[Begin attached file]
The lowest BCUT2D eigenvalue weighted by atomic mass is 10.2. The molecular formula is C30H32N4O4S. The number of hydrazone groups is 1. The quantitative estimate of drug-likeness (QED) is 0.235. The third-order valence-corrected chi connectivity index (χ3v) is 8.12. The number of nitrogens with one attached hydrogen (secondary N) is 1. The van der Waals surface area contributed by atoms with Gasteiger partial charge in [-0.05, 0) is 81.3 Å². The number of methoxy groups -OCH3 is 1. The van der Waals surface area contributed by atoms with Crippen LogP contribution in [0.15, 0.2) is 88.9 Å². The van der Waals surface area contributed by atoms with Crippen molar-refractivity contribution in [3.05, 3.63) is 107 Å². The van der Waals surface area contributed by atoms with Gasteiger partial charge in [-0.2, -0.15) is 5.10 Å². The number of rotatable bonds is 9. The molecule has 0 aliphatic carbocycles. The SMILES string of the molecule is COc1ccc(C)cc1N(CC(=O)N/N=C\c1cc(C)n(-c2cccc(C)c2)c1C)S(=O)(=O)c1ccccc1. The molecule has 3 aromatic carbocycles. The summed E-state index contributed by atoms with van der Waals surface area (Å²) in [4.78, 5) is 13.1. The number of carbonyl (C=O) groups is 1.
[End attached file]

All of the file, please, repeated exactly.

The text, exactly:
The lowest BCUT2D eigenvalue weighted by atomic mass is 10.2. The molecular formula is C30H32N4O4S. The number of hydrazone groups is 1. The quantitative estimate of drug-likeness (QED) is 0.235. The third-order valence-corrected chi connectivity index (χ3v) is 8.12. The number of nitrogens with one attached hydrogen (secondary N) is 1. The van der Waals surface area contributed by atoms with Gasteiger partial charge in [-0.05, 0) is 81.3 Å². The number of methoxy groups -OCH3 is 1. The van der Waals surface area contributed by atoms with Crippen LogP contribution in [0.15, 0.2) is 88.9 Å². The van der Waals surface area contributed by atoms with Crippen molar-refractivity contribution in [3.05, 3.63) is 107 Å². The van der Waals surface area contributed by atoms with Gasteiger partial charge in [-0.2, -0.15) is 5.10 Å². The number of rotatable bonds is 9. The molecule has 0 aliphatic carbocycles. The SMILES string of the molecule is COc1ccc(C)cc1N(CC(=O)N/N=C\c1cc(C)n(-c2cccc(C)c2)c1C)S(=O)(=O)c1ccccc1. The molecule has 3 aromatic carbocycles. The summed E-state index contributed by atoms with van der Waals surface area (Å²) in [4.78, 5) is 13.1. The number of carbonyl (C=O) groups is 1.